Three things to consider before selecting a cloud-based case management software
Software-as-a-Service (SaaS) is empowering nonprofit organizations in ways that were not possible years ago.
Over 65% of small businesses are already using an average of three SaaS solutions for automating tasks and enhancing critical processes (See BCSG’s Small Business Report) and the number is growing. Social enterprise and nonprofit organizations are also becoming increasingly SaaS savvy and benefiting from access to more effective and affordable software.
If your organization is still using poorly-designed software that is limited in functionality but still costly, you may want to consider SaaS as an option.
You may be struggling with finding an off-the-shelf solution that meets all of your needs, or you may be overwhelmed with the idea of building your software. There are very clear benefits to both and drawbacks to both — but what if you could get the best of all options?
After defining priorities and completing a needs assessment (e.g., structure, growth, time, finances) decide if your nonprofit will make the plunge into SaaS. If so, consider these five things as you evaluate your options.
1. TRAINING AND SUPPORT
Even SaaS solutions with an intuitive user interface may take a little time to get used to. Remember to build training time into your implementation timeline for a smooth transition. Consider the challenges you are looking to solve and the number of features you would like to have in a SaaS solution, and use that information as you evaluate the training needs of your employees. Think about the pros and cons of web-based training, in-person training, or libraries with training materials and videos.
Ask the vendor if training and support is offered at an additional cost or if it is included with the SaaS user subscription fee. Ask if you will have access to customer support, technical support, or both. Remember, these are not always the same thing depending on the software. Find out when training and support is available and how these options are delivered (email, chat, phone, in-person, etc.)
2. SECURITY AND RISK MANAGEMENT
Think about the type of data your nonprofit will collect and store. There are things to consider with regard to storage of data, access management, and regulations or policies that you may be required to follow depending on the type of data you will collect and manage. Let the vendor know if your nonprofit or division is a “covered entity” as defined by the Health Insurance Portability and Accountability Act of 1996. Is your SaaS application HIPAA compliant?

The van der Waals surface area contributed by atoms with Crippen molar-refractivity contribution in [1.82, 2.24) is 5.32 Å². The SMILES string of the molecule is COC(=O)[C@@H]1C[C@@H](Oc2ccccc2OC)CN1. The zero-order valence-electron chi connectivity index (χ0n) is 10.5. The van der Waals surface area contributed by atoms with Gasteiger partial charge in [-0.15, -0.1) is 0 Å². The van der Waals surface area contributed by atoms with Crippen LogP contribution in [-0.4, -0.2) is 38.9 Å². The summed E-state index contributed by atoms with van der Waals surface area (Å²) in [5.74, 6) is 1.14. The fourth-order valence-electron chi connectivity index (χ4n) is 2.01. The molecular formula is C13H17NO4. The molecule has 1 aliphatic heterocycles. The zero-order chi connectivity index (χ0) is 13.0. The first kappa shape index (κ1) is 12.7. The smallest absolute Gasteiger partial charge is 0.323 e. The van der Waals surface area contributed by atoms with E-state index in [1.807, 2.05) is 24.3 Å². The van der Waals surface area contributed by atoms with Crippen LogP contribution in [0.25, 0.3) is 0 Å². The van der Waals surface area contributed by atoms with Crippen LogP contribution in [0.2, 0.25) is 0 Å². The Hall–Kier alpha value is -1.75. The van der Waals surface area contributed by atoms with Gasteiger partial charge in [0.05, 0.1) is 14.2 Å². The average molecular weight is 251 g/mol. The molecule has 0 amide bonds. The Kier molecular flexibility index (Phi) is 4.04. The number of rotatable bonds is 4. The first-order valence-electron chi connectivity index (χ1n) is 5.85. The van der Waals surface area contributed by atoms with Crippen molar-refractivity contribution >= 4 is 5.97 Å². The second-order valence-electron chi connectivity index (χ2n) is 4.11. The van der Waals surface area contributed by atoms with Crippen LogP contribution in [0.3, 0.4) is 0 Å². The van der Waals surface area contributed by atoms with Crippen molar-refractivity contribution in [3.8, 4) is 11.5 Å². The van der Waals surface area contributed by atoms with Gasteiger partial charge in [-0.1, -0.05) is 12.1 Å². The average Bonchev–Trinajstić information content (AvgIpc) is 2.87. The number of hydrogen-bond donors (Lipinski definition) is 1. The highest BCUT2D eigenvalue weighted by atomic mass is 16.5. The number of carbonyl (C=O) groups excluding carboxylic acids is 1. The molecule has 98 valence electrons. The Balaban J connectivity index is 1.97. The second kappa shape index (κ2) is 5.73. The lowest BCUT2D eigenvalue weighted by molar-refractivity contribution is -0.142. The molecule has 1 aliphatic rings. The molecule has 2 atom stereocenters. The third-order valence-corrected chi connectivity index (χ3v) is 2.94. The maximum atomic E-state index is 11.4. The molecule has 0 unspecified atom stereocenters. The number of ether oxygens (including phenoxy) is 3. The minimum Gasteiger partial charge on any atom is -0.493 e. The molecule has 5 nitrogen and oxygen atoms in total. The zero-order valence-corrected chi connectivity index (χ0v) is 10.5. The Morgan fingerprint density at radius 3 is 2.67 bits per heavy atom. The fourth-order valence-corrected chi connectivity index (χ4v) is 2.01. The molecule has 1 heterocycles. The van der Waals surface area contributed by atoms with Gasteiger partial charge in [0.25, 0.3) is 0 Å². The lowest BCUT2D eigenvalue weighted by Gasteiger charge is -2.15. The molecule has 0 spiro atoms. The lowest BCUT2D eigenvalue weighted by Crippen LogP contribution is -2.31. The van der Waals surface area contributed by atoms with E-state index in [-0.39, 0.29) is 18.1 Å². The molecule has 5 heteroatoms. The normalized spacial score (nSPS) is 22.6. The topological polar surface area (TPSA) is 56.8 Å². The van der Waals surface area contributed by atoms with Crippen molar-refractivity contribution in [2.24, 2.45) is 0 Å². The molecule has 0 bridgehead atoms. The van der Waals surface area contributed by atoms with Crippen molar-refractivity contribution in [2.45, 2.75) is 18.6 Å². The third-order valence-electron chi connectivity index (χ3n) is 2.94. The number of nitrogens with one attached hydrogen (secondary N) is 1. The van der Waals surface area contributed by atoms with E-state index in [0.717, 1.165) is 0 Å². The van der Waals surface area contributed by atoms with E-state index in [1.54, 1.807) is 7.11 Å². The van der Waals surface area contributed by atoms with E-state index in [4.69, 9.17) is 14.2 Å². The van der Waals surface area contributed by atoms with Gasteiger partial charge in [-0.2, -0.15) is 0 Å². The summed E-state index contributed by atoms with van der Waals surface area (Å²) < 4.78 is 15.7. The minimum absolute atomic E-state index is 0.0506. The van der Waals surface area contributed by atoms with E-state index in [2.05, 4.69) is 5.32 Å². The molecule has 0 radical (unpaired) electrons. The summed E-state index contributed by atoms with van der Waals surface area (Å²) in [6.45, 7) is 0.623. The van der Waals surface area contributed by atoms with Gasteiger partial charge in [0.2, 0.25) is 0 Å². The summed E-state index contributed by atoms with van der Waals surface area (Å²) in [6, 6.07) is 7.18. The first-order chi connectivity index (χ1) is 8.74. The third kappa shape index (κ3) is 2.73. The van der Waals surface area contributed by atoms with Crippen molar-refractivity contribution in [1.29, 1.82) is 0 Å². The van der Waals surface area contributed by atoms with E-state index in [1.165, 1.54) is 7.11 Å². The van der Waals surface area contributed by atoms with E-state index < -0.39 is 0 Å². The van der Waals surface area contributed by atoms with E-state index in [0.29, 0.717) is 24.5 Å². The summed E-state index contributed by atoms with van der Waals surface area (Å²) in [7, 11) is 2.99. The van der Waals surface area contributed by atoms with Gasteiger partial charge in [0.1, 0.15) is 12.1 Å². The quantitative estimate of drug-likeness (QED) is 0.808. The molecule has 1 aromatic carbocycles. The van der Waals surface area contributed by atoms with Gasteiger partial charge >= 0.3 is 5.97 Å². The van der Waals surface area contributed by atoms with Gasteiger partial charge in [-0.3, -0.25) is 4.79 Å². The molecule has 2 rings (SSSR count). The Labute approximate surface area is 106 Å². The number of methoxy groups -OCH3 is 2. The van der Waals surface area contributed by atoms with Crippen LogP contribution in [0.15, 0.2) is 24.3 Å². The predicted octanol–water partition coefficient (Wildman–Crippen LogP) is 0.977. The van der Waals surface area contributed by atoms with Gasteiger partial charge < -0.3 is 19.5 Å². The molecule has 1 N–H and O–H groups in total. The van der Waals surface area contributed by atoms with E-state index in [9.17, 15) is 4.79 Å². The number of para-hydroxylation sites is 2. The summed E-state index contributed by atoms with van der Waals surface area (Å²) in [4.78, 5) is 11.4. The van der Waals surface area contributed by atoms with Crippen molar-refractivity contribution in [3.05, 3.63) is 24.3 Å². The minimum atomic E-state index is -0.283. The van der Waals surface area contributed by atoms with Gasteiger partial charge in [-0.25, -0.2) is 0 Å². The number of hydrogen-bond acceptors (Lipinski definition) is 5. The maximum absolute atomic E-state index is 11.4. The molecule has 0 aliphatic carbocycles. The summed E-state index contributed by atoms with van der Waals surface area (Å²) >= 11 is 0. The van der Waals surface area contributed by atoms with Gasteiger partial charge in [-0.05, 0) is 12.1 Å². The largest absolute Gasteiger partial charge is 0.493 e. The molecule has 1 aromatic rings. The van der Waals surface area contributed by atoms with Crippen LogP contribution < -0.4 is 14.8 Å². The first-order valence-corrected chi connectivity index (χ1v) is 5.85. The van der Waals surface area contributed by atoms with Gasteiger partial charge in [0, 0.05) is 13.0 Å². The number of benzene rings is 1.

As a provider of SaaS software for health and social services, we are often asked this question. First notice that HIPAA was enacted in 1996 before SaaS, but during a time when the use of technology was growing rapidly in healthcare. The entire 349-page document makes no reference to SaaS, but there are a number of considerations and certifications that a vendor must have in order to be compliant with HIPAA. This topic is beyond the scope of this article, but here is a quick checklist to review in preparation for discussions with your prospective SaaS vendor.
First and foremost, find out if you are a covered entity and if you will be storing electronic personal health information (ePHI) in your application. There is no such thing as “HIPAA-certified” SaaS. There are rules and best practices. Ask about SSAE16, SOC1, SOC2 or SOC3 compliance reports.
Find out about the administrative, technical, and physical safeguards that are taken by the vendor. Understand your role and responsibility in security and risk management.
Learn about the breach notification rule and the business associate agreement.
That could mean a lot of different things. By this time, you may know if you will continue using other third-party software systems in addition to your SaaS solution, or if SaaS will replace all of your current systems. Either way, it can be a real headache importing legacy data from other systems into a new application. Find out how the SaaS application accomplishes this, and if there is support provided for this in case you need it. Ask your prospective vendor if you are able to use the SaaS application as a data hub and link between multiple systems. If you’re looking to consolidate applications, inquire about how the data is stored and what support is provided for accomplishing implementation and integration.
VerticalChangeis a SaaS application for the health and social services sectors. It is completely web-based and comes with customer support for users.
Find out if VerticalChange can meet your software application needs so that you can focus on programs and less on data management.